For our readers: When I think of Tiny House Communities developed for women having served life and long sentences who were released due to resentencing/commutations...the questions and/or concerns I have include...
In 2021, Washtenaw County is home to nearly 370,000 people. Many Washtenaw residents are dedicated to building deeper bonds across differences and building community. People have expressed interest in expanding restorative practices and meaningfully defunding the police while investing in community infrastructure that creates more resources for historically under-resourced people and in turn leads to visionary models of safety and thriving for all.
The Tiny House Community is our practical vision for the type of change we are seeking.
In praxis such an investment by local and state governments and philanthropic foundations would reflect the following:
building the infrastructure for at least 25 tiny houses with a central homestead house for community dinners, meetings, and transitional beds.
25 inside prison participants who have served long-time and who are trained in various skills--mediation, conflict resolution, cooking, construction, financial literacy, teaching, midwifery, etc--would be guaranteed parole or commutations and live within or outside of, but still nearby, the village. These women would be tasked with helping the community root, be built, run, and thrive.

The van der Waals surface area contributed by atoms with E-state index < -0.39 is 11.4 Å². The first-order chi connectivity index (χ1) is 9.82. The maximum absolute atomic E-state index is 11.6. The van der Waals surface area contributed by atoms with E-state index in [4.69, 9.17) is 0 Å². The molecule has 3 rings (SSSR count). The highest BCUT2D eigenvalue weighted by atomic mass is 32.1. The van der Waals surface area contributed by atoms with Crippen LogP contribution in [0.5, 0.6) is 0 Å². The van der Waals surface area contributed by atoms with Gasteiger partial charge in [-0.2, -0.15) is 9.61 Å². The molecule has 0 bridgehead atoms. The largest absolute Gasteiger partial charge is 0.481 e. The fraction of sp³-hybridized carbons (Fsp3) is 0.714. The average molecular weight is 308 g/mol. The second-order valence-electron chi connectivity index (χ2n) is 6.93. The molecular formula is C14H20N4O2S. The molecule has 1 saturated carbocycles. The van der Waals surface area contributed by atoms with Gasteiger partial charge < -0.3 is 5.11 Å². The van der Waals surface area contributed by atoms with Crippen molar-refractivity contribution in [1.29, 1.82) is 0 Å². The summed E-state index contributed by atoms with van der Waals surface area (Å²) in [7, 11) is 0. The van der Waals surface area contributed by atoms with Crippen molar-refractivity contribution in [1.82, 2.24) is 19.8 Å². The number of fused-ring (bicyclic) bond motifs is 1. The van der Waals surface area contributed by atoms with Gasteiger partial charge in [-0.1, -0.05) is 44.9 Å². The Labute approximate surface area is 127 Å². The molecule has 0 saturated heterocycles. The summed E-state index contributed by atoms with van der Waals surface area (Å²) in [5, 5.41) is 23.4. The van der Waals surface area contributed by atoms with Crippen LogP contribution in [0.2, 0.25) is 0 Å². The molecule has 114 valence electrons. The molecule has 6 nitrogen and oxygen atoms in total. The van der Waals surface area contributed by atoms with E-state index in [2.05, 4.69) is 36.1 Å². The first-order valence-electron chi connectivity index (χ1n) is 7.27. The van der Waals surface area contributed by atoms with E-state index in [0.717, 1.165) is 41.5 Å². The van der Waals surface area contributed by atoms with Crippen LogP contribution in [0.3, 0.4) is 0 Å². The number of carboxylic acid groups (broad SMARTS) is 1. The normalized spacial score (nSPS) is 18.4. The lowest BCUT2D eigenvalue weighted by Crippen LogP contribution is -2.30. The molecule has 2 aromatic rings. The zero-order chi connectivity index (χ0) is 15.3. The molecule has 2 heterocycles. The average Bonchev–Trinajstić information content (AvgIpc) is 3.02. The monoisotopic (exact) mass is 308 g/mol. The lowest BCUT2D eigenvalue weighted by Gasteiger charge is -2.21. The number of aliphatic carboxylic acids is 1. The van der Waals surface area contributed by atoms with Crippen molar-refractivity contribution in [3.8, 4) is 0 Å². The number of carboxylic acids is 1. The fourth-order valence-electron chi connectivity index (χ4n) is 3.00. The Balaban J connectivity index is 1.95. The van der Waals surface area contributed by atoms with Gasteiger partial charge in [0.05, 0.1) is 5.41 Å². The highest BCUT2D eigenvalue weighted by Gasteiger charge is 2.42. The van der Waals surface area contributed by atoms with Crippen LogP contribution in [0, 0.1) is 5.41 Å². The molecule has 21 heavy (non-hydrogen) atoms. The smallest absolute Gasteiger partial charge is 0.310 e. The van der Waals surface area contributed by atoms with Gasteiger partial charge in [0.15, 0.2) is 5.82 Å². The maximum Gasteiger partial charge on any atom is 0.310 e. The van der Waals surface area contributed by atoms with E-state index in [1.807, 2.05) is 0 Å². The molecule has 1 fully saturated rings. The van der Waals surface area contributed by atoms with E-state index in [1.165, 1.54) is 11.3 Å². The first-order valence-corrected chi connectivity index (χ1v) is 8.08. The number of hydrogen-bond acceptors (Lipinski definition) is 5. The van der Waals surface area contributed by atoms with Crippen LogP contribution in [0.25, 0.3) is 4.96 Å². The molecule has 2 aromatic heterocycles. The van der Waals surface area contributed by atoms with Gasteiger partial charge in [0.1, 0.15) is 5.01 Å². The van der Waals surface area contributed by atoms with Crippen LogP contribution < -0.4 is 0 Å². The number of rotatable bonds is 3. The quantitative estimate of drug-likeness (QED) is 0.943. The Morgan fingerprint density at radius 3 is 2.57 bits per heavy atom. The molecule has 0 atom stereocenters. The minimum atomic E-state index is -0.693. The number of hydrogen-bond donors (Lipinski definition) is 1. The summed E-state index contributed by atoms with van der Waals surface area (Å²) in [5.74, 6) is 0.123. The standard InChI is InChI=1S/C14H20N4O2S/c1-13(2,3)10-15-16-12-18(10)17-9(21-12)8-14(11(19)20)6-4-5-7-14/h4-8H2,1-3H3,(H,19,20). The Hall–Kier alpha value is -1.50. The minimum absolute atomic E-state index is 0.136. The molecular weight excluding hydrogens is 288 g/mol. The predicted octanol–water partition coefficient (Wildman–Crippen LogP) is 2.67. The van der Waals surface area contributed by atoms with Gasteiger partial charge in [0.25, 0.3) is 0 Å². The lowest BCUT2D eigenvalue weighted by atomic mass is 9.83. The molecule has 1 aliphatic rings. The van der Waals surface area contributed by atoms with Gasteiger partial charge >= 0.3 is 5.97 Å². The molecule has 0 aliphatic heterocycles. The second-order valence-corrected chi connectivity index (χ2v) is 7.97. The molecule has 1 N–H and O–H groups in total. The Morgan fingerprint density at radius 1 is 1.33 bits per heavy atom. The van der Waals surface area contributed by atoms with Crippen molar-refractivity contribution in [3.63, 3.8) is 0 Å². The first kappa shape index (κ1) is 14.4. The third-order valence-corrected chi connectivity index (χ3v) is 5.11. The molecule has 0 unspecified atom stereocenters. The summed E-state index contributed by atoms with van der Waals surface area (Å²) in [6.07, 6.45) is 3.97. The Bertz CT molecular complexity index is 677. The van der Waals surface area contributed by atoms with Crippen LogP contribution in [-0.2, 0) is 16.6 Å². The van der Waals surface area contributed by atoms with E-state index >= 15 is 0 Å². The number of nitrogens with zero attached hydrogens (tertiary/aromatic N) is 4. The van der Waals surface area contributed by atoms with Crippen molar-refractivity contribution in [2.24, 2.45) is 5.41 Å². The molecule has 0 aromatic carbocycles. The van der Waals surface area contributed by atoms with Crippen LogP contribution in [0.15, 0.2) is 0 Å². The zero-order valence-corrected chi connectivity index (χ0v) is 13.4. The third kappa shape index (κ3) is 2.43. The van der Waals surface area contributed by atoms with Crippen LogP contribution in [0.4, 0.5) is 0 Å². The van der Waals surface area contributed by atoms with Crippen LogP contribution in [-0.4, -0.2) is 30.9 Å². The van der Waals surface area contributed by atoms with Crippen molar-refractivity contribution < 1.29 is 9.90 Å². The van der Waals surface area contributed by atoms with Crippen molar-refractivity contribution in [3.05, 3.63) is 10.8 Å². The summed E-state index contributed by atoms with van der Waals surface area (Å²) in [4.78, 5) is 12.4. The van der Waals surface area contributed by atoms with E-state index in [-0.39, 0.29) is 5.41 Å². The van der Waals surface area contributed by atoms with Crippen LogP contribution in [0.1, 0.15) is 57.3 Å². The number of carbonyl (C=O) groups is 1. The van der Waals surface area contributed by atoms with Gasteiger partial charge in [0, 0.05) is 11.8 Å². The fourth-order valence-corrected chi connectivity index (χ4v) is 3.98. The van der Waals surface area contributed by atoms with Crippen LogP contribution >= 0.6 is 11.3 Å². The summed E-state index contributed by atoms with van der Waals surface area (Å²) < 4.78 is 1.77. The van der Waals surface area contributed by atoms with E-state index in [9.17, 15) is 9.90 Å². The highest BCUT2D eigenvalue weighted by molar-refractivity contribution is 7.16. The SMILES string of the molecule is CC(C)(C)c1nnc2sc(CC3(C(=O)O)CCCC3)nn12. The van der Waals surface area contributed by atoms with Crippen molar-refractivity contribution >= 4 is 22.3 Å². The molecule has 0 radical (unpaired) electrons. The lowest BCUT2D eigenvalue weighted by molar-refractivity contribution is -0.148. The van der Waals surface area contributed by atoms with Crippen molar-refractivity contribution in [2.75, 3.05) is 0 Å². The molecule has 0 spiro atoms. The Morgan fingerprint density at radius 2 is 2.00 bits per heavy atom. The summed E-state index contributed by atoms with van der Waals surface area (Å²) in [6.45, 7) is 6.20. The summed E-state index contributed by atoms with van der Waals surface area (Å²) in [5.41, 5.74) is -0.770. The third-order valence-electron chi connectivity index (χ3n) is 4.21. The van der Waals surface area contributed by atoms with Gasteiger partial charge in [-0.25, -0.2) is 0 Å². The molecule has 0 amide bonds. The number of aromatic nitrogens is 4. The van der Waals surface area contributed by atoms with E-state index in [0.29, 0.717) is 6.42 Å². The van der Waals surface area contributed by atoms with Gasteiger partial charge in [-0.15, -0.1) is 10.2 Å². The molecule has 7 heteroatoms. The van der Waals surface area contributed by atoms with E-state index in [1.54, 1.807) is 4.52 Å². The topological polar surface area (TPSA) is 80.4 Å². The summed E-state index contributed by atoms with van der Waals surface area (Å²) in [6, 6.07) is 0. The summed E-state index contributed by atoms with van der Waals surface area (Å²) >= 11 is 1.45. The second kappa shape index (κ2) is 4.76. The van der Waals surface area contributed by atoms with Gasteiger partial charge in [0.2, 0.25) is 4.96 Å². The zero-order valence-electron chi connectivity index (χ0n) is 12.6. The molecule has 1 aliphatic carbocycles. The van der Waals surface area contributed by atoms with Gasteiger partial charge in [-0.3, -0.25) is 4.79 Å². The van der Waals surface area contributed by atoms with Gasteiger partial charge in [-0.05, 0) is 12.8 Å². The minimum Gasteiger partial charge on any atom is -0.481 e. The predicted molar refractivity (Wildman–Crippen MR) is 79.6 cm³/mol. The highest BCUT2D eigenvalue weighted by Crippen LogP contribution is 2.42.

15 more women would be identified who might need more assistance to get to thriving and would become residents within the community. They would be elderly people, more rooted to one place people, and people in need of more care and support.
The community would interface with the larger community of Washtenaw County and serve as a hub for exploring, developing, and utilizing transformative practices.
Vision for Tiny House Community:
Life affirming economy
Diffuse and address conflict within our community utilizing formerly incarcerated people in collaboration with harm reduction professionals with the least reliance on policing and prisons.
Challenge societal conditioning that tells us policing and prisons make us safer.
Build alternatives to 911
Engage with people who have different politics than we do.
Build trust/build relationships.
Implement harm reduction practices.
Implement mental health care that works to heal and curtail the pathologizing of symptoms related to trauma responses.
Provide mentoring and loving wisdom for young folks in Washtenaw county.
Work the land to feed bodies and spirits.
Feed all the bellies and spirits of the community and work to feed partners in the community and those in need.
If you have a loved one inside or have done time and want to share your reflections, ideas, or stories with us, please email email@example.com
Other projects of Bees Keeping Freedom:
Any and all mutual aid and connection work:
This includes writing, visiting, answering phone calls from women in prison. You can get involved in the American Friends Service Committee’s Good Neighbor Project (contact Demetrius Titus at Dtitus@afsc.org)
It also includes providing monetary support through commissary and secure pak.
Supporting in prison book clubs, the Bees Keeping Bees start clubs in units regularly, through book donations.
Supporting political work:
Showing up to support rallies, protests, local and state policy forums.
Investing your time in learning more about how mass imprisonment works in Michigan and how we can work together against it--this means study and praxis.
Forming Freedom Teams to get women free from the beast. We are standing by ready to talk you through this process while remembering it is organic and each team will have a different focus.
Supporting reintegration work:
Formerly incarcerated people leading support work for people coming out of prison.
Community members joining together with intensive love and moral & financial support for people returning to our communities.